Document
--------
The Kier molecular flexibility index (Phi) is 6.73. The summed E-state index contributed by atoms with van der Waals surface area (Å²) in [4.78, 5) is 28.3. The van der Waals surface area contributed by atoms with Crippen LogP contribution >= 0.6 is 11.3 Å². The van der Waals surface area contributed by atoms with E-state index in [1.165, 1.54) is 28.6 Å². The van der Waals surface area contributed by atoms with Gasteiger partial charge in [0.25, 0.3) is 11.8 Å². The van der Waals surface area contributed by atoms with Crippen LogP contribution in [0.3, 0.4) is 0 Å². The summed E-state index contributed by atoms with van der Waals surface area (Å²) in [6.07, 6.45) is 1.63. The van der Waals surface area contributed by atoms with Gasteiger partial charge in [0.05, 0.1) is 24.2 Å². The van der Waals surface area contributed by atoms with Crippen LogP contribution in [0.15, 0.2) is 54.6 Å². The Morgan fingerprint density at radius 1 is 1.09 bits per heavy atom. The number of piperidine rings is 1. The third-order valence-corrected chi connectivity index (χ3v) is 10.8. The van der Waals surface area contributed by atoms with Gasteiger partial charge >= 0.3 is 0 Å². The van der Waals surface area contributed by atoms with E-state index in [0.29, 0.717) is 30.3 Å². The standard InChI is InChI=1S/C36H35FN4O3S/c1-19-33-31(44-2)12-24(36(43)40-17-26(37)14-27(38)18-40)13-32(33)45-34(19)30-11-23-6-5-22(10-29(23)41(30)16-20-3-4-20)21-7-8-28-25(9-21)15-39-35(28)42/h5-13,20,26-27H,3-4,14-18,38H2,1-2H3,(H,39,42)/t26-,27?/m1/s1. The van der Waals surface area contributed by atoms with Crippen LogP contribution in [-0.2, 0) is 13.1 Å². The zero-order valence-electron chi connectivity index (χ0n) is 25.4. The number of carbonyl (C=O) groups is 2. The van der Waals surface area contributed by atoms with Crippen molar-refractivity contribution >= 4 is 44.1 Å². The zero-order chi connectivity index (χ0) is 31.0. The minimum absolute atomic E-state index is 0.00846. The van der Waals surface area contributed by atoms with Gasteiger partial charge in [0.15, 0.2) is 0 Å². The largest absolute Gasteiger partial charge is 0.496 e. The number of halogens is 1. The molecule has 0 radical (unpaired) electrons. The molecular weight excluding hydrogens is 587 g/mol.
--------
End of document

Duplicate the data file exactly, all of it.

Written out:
The Kier molecular flexibility index (Phi) is 6.73. The summed E-state index contributed by atoms with van der Waals surface area (Å²) in [4.78, 5) is 28.3. The van der Waals surface area contributed by atoms with Crippen LogP contribution >= 0.6 is 11.3 Å². The van der Waals surface area contributed by atoms with E-state index in [1.165, 1.54) is 28.6 Å². The van der Waals surface area contributed by atoms with Gasteiger partial charge in [0.25, 0.3) is 11.8 Å². The van der Waals surface area contributed by atoms with Crippen LogP contribution in [0.3, 0.4) is 0 Å². The summed E-state index contributed by atoms with van der Waals surface area (Å²) in [6.07, 6.45) is 1.63. The van der Waals surface area contributed by atoms with Gasteiger partial charge in [0.05, 0.1) is 24.2 Å². The van der Waals surface area contributed by atoms with Crippen LogP contribution in [0.15, 0.2) is 54.6 Å². The Morgan fingerprint density at radius 1 is 1.09 bits per heavy atom. The number of piperidine rings is 1. The third-order valence-corrected chi connectivity index (χ3v) is 10.8. The van der Waals surface area contributed by atoms with Gasteiger partial charge >= 0.3 is 0 Å². The van der Waals surface area contributed by atoms with E-state index in [0.29, 0.717) is 30.3 Å². The standard InChI is InChI=1S/C36H35FN4O3S/c1-19-33-31(44-2)12-24(36(43)40-17-26(37)14-27(38)18-40)13-32(33)45-34(19)30-11-23-6-5-22(10-29(23)41(30)16-20-3-4-20)21-7-8-28-25(9-21)15-39-35(28)42/h5-13,20,26-27H,3-4,14-18,38H2,1-2H3,(H,39,42)/t26-,27?/m1/s1. The van der Waals surface area contributed by atoms with Crippen LogP contribution in [-0.2, 0) is 13.1 Å². The zero-order valence-electron chi connectivity index (χ0n) is 25.4. The number of carbonyl (C=O) groups is 2. The van der Waals surface area contributed by atoms with Crippen molar-refractivity contribution >= 4 is 44.1 Å². The zero-order chi connectivity index (χ0) is 31.0. The minimum absolute atomic E-state index is 0.00846. The van der Waals surface area contributed by atoms with Gasteiger partial charge in [0.15, 0.2) is 0 Å². The largest absolute Gasteiger partial charge is 0.496 e. The number of halogens is 1. The molecule has 0 radical (unpaired) electrons. The molecular weight excluding hydrogens is 587 g/mol.